Rishi Sunak must rethink his plans to turn financial sector regulators into cheerleaders – Marloes Nicholls

There will be many people who frown on a similar change in their own fortunes, as they face the scale of the economic crisis we are currently experiencing. Just last week the Financial Conduct Authority warned that a record number – 60% of all UK adults – were now struggling to pay their bills.

The new Prime Minister should focus on what he can do to help people more with their personal finances, while trying to restore order to the national landscape. But there is an equally pressing question that Rishi Sunak will have to answer regarding how our economy should work and what it should prioritize.

Behind the political hubbub of the past few months, a landmark bill that will rewrite the rules that underpin the operation of the UK’s critical financial industry is quietly making its way through Parliament – the Financial Services and Markets Bill.

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Marloes Nicholls is Head of Policy and Advocacy for the Finance Innovation Lab

One of the main authors of this bill was actually Rishi Sunak when he was Chancellor.

But if its contents are any indication of the direction its policies in the highest office will now take, those seeking it to put the interests of the public first might be disappointed.

Instead, a key pillar of the bill is to fundamentally undermine effective regulation of the financial sector. The independent regulators who are supposed to protect us from the city’s misdeeds will now aim to promote the “international competitiveness” of the industry they oversee.

Turning watchdog regulators into cheerleaders is a bad enough suggestion on its face, but it also ignores that it was precisely this approach to regulation that was changed in 2012 after contributing to the devastating financial crash of 2008. This disaster caused the loss of millions of people. their savings, homes, businesses and jobs, slashed every worker’s pay by £800 in the years that followed and cost the UK around £1.8trillion in lost GDP.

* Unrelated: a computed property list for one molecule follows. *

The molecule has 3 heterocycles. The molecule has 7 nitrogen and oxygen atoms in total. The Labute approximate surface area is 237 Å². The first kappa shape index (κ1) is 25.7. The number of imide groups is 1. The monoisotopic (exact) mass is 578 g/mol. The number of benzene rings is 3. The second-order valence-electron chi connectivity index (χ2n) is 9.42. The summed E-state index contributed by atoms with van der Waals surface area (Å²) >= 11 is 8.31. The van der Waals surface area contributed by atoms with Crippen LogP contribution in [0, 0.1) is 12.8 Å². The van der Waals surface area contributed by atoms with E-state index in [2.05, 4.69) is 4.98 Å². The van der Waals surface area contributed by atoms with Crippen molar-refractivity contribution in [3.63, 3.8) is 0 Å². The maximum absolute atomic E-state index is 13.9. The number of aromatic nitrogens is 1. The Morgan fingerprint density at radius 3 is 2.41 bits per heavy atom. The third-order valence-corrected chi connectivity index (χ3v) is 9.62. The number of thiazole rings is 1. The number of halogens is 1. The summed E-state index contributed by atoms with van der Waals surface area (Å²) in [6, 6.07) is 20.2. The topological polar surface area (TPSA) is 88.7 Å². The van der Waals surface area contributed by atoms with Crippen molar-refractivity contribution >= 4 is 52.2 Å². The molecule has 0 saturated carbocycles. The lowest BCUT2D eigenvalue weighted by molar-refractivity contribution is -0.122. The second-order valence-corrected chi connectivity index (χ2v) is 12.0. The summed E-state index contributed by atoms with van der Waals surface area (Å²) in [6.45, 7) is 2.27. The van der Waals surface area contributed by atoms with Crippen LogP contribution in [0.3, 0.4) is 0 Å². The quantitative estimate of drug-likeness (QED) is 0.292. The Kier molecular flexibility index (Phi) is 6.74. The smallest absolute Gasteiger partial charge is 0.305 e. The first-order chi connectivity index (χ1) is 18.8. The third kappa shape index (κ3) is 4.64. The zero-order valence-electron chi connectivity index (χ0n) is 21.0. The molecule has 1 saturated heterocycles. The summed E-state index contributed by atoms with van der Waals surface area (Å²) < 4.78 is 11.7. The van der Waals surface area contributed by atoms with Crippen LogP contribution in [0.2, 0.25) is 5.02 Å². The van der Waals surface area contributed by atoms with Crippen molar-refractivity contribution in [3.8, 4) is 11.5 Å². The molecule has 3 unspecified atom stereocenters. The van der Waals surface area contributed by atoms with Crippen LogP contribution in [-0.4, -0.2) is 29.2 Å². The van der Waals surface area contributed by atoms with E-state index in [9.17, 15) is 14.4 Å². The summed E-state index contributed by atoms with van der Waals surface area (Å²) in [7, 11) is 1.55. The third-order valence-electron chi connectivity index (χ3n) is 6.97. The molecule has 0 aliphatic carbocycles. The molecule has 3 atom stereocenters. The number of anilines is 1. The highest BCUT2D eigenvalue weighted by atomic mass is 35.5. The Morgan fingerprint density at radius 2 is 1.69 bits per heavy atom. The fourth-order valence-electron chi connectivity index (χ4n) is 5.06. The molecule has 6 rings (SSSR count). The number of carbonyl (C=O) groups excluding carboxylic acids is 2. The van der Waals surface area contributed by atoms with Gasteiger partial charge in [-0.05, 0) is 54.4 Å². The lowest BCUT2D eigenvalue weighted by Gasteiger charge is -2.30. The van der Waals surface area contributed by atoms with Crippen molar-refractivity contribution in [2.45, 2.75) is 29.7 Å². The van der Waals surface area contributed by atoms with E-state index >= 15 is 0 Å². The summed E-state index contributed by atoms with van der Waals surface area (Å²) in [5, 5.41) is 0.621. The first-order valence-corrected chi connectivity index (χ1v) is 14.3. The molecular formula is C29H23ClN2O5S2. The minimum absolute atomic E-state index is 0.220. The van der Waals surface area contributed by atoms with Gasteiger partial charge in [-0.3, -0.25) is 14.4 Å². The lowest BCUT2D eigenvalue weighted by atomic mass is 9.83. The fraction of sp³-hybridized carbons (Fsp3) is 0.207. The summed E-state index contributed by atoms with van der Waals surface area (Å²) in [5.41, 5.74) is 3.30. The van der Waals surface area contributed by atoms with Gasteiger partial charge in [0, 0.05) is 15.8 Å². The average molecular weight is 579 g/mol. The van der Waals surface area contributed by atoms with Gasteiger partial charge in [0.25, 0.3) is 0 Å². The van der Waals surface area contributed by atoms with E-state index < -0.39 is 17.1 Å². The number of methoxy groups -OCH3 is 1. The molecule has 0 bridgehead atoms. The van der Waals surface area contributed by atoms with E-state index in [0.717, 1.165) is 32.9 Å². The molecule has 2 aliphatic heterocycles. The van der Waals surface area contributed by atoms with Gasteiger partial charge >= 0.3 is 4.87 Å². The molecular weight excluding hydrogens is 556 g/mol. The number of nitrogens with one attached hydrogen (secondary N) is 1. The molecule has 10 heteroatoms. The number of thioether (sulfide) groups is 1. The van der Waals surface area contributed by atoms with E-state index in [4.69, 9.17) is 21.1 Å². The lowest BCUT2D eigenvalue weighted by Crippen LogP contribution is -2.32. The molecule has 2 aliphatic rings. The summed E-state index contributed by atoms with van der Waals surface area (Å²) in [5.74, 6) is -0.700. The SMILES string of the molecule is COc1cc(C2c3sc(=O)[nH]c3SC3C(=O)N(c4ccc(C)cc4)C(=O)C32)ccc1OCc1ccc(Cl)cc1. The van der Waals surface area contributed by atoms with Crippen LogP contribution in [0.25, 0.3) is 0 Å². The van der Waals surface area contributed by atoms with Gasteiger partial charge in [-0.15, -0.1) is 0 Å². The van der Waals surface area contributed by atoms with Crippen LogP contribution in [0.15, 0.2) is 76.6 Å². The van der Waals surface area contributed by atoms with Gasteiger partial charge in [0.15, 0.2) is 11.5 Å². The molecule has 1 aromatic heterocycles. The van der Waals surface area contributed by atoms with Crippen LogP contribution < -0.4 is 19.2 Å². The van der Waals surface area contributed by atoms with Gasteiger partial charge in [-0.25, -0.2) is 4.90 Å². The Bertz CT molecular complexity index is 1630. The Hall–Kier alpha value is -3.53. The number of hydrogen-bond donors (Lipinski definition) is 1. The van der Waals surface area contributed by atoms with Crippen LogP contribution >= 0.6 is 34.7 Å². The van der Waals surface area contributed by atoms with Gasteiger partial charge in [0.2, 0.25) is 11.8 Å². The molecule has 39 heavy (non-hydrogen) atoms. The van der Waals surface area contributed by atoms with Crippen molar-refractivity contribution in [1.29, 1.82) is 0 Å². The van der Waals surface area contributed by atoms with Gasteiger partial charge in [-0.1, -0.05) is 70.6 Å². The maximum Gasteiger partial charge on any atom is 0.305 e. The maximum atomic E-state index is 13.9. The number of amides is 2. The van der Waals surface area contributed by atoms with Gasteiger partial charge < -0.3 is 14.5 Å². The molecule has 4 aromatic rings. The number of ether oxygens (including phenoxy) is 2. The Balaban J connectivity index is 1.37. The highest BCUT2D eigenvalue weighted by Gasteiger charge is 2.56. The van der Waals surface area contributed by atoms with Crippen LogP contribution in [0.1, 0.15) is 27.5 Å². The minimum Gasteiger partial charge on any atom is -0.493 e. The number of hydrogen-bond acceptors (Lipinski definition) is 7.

Alongside this, other measures that were introduced in the wake of the crash to protect us from reckless risk, such as caps on bankers’ bonuses and the “fence” that protects our savings from reckless gambling investment banks, are now also being questioned.

After the experience of the past few weeks, the downsides of pursuing growth through deregulation and favoring the wealthy should be clear, even on its own terms. The current score in Conservative Party polls shows what the British public thinks – and they also reject specific proposals in this bill.

Fortunately, there are representatives in Parliament who understand the dangers of removing these protections against financial risk-taking and another crash. Yorkshire MPs Emma Hardy and Kevin Hollinrake should be praised for working across party political lines.

They proposed changing the bill to instead give our financial regulators the responsibility (shockingly, for the first time) to ensure that everyone has access to the essential financial services they need, such as cash, home insurance and affordable credit.

It would be an important positive step in harnessing the power of our financial sector to tackle the challenges people face here in the UK. But that’s just one step – the bill needs substantial changes if it isn’t to cause more economic damage at the worst possible time.

Hopefully his term without a warrant gave Rishi Sunak the chance to realize that.

Marloes Nicholls is Head of Policy and Advocacy for the Finance Innovation Lab

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